A Perfect Integration: How Human Behavior and AI Work Hand-In-Hand To Strengthen Us
If there’s one topic where people say “the future is now,” it has to be with AI.
As our modern usage of it is relatively new, the subject can scare a lot of people, fearing that one day humans will be obsolete and completely replaced by robots. And although that seems a little far fetched, who can blame them? After all, when we’re hearing reports that by 2020, 85% of consumer interactions will be without humans, without context, I’d be nervous too. However, what a lot of people don’t understand about AI is that it isn’t designed to replace humans but make them stronger.
First and foremost, your job most likely won’t be superseded by a robot, but a robot could help you do your job better. In our conversations about AI, we tend to neglect that these are human-made machines, and as such, we control their functions. Quite simply, they’re designed to help us be better, which we need to start embracing. Here’s why:
How This Relationship Works
For humans and AI to work hand-in-hand, we first had to look at what behaviors in our daily operations needed improvement. For example, a huge phenomenon lately has been the growth of chatbots, which offer a faster response time for customer service as well as serve customer’s needs with much more efficiency. However, the difference didn’t boil down to that AI could do the job better, but that they could take care of the preliminary/standard interactions, with human intervention coming in to close the deal.
This type of relationship has been beneficial to both the business and its employees. For employers, they save time while letting their support/sales team take care of the primary tasks that drive sales; for employees, they increase their sense of worth in utilizing their function of contributing more to the business. It’s a win-win on both ends.
While chatbots are one of the more popular examples, there have been some incredible innovations sweeping across the spectrum of AI at light speed. However, this is where the line of hesitation comes in, as trusting a robot or computer to perform a task has a significant increase in liability. An excellent example of this is Zebra Med—an AI diagnosis medical company. What Zebra Med does is groundbreaking for medicine in using smart tools to give a more accurate diagnosis. However, these are just tools to help, not take over.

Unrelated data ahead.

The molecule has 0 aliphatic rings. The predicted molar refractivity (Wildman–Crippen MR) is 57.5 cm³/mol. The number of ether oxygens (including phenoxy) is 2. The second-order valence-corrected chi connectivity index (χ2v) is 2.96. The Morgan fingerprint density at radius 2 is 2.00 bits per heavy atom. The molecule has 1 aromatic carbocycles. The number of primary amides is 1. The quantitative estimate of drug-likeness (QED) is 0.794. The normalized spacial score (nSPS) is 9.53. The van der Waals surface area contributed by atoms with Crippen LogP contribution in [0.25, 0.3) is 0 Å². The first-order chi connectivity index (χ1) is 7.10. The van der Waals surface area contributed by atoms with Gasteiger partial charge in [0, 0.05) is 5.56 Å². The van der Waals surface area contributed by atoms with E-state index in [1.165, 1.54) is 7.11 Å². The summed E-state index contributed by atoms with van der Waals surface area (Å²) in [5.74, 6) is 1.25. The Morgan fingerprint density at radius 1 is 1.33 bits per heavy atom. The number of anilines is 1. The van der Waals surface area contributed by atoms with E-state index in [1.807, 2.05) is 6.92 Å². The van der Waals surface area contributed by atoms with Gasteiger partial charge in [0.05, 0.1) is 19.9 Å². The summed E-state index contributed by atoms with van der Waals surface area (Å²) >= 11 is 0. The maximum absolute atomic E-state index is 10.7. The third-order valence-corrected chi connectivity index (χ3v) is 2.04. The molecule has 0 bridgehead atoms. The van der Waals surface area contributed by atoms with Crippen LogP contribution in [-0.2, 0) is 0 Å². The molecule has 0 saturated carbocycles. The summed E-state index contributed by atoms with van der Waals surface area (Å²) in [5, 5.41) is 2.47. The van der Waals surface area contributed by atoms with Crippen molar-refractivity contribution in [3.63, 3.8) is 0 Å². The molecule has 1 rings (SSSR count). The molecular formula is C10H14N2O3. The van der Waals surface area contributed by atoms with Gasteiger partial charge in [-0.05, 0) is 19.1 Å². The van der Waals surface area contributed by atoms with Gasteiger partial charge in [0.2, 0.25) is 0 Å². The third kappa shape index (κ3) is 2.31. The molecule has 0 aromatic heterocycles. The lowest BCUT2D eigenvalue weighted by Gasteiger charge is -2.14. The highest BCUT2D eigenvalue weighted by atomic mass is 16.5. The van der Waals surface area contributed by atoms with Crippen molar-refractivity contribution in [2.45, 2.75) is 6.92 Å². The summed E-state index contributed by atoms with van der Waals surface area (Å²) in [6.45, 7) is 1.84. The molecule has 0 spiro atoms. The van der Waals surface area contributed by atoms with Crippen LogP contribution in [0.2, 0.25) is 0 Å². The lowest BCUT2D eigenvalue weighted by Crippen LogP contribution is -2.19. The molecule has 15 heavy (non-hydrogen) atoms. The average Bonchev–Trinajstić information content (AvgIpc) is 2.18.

Contrasting this point is a company like STAR, which produces an autonomous robot that has recently been able to perform surgery better than some human surgeons. Even the inventors of the product have said that robots will not replace humans on the operating table anytime soon, which begs the question: What’s been successful and will we stick with it?
What’s Made It Successful
The growth of AI has made some fearful and others are elated. And as our relationship with the technology continues to develop, so will our overall trust for it. Sure, there’s bound to be some instances that will make headlines and say: “Robots shouldn’t be doing this!” but with every mistake will come a learning lesson. Which, is one of the greatest assets of trust: the ability to evoke a sense of empathy, understanding, and compassion.
Truthfully, I don’t think we’ll ever live in a world like that of Joaquin Phoenix in Her, where humans and robots fall in love. But I do think that there will be a bond that helps our real life relationships grow. This effort is what’s made some AI good and some AI bad, and as long as we continue focusing on the good AI in the future, we’ll be alright.
The Last Word—How It Will Continue Into The Future
Perhaps one of the biggest ethical questions behind good AI has been in when intervention is good and when a laissez faire attitude should be adopted. As some believe that this technology should have a life of its own, others wholeheartedly disagree, and rightfully so. A great use case of this has been Facebook, which was under fire this year for their lack of security over bots influencing the election. Just this past week they announced that they’re going to start using AI to combat fake ads, which could be promising regarding their offerings soon.
As our relationship with AI grows, our focus should be on not criticizing its weaknesses, but how we can improve those to make us stronger as humans. After all, these are tools we’ve created. That means we can alter, change, or even destroy them. While no one can predict the future of how all of this will turn out, I’ll leave you with one question to ask yourself: In your day-to-day, how can you see AI impacting your life, and if so, does it help?